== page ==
Can Matt Forte make us forget Chris Ivory?

May 25, 2016; New York, NY, USA; New York Jets quarterback Geno Smith (7) watches Matt Forte run with the ball during OTA at Atlantic Health Training Center. Mandatory Credit: Noah K. Murray-USA TODAY Sports
May 25, 2016; New York, NY, USA; New York Jets quarterback Geno Smith (7) watches Matt Forte run with the ball during OTA at Atlantic Health Training Center. Mandatory Credit: Noah K. Murray-USA TODAY Sports /

The New York Jets are looking to have a dominating rushing attack this upcoming season but the real question remains, can running back Matt Forte make us all forget about Chris Ivory?

The running back situation of the New York Jets has taken on a variety of styles and approaches over the past few years. One in particular had a catchy nickname, “ground-and-pound,” which perfectly suited the philosophy of former Jets head coach Rex Ryan. During the Ryan era, one could hear “ground-and-pound,” all the time. Get ready for “ground-and-pound!” “Here it comes.” Okay, you get the point. Yes, it sounded catchy, and the words rhyming made it fun to say repeatedly, but most importantly it worked.

Related Story: Matt Forte is an upgrade over Chris Ivory

As hard as it seems to believe now, the Jets were actually the No. 1 rushing team during Ryan’s first year (2009). The following year they ranked fourth. Both those were the years the Jets went to the AFC Championship game. Ryan’s third year, they ranked 22nd in rushing, didn’t make the NFL Playoffs and the early signs of struggles were beginning to show. See a pattern?

Of course, there were other reasons the Jets started to slip in Ryan’s third year, but he always emphasized the need to get back to his bread and butter, the “ground-and-pound” style that befitted the team’s identity. He sensed that his team was losing its identity when the Jets didn’t run the ball effectively. Ultimately, the team could not quite get back to that elite rushing attack that defined Ryan’s first two years as head coach, and as we saw later on, it let to his demise and eventual firing.

Fast forward a few years later from the early Ryan years to the Chris Ivory era. Ivory, in many respects, typified the “ground-and-pound” style. Just a tough, physical, bruising style, Ivory would literally plow into defenders and leave them behind in his tracks. In fact, Ivory is as fierce, tough, and grinder of a running back as you’ll see in the game today. But Ivory is gone now.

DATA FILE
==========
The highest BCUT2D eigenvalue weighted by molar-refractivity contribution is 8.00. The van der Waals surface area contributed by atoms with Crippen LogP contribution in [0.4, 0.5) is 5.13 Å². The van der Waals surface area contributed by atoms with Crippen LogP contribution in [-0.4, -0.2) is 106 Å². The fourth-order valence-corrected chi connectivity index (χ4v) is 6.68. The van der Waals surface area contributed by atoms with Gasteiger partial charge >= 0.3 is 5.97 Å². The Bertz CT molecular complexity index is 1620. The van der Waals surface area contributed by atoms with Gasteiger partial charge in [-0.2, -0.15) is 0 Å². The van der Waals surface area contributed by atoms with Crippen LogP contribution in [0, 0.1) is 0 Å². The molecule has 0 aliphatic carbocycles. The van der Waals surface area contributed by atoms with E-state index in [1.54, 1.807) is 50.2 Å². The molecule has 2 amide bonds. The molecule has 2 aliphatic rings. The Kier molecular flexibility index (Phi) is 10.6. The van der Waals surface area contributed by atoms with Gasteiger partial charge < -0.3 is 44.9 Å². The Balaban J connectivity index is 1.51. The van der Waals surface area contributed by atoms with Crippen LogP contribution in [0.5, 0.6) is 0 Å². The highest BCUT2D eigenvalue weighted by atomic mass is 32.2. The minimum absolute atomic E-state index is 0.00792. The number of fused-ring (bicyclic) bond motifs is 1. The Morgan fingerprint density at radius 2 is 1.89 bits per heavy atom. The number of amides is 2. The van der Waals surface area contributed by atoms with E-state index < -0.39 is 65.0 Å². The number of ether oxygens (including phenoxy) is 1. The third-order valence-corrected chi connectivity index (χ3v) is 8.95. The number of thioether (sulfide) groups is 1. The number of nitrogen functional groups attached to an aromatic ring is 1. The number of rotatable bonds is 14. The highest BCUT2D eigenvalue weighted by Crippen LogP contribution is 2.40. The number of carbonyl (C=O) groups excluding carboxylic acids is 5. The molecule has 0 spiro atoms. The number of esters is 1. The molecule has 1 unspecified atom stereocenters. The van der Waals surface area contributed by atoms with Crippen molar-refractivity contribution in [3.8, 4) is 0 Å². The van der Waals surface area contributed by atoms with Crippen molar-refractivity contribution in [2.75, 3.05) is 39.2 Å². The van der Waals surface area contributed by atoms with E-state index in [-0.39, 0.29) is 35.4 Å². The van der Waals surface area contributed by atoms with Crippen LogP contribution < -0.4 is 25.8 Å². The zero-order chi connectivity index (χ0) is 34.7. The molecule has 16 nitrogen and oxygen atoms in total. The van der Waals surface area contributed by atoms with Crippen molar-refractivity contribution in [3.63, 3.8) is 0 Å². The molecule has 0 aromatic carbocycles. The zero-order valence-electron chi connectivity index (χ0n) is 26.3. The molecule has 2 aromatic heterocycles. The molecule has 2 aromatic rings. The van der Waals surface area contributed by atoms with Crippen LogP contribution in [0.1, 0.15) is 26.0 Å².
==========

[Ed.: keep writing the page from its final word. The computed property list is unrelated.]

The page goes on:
More from The Jet Press

Football being the business that it is, Ivory thanked the Jets for letting him flourish by signing a three-year deal with the Jacksonville Jaguars.

So, where does that leave the Jets’ running game now?

What’s the 2016 version of the Jets’ running game philosophy?

If they’ve moved on from “ground-and-pound” then what is it?

The Jets decided to sign Chicago Bears’ free agent Matt Forte with a three-year, $12M contract.

But is the signing of Forte enough to make fans forget about the popular Ivory?

The short answer is no, Forte will not carry Ivory’s torch—or, Ryan’s for that matter—as a ground-and-pound style running back. In fact, maybe we need to declare the relationship between ground-and-pound and the Jets officially over? Let it go, Jets fans. It’s been a good run, but the time to usher in a new era, and with that a new offensive philosophy that does not center exclusively with the running game.

The Jets have a lot of weapons on offense, beginning with the return of Ryan Fitzpatrick, and Brandon Marshall, Eric Decker, Bilal Powell (a dual threat out of the backfield) and even Quincy Enunwa

So in offensive coordinator Chan Gailey’s dynamic offense, Forte will be asked to complement these other pieces. Which suits Forte perfectly fine since he doesn’t have to be the “bell cow” like some other running backs of the recent past, who all needed to be ground-and-pounder types to fit the Jets style.

must read: Can Quincy Enunwa emerge as real offensive threat?

And even though he’s missed most of training camp, and most likely a good amount of preseason football, let’s not be quick to discount Forte just yet. As he has long proven himself to be one of the best—and more durable—at his position in the NFL, racking up five 1,000 yard seasons, just missing a sixth, and coming within a few good runs in the other two seasons. When his number is called, he’ll be ready, and soon enough Jets fans will be asking, “Chris who?”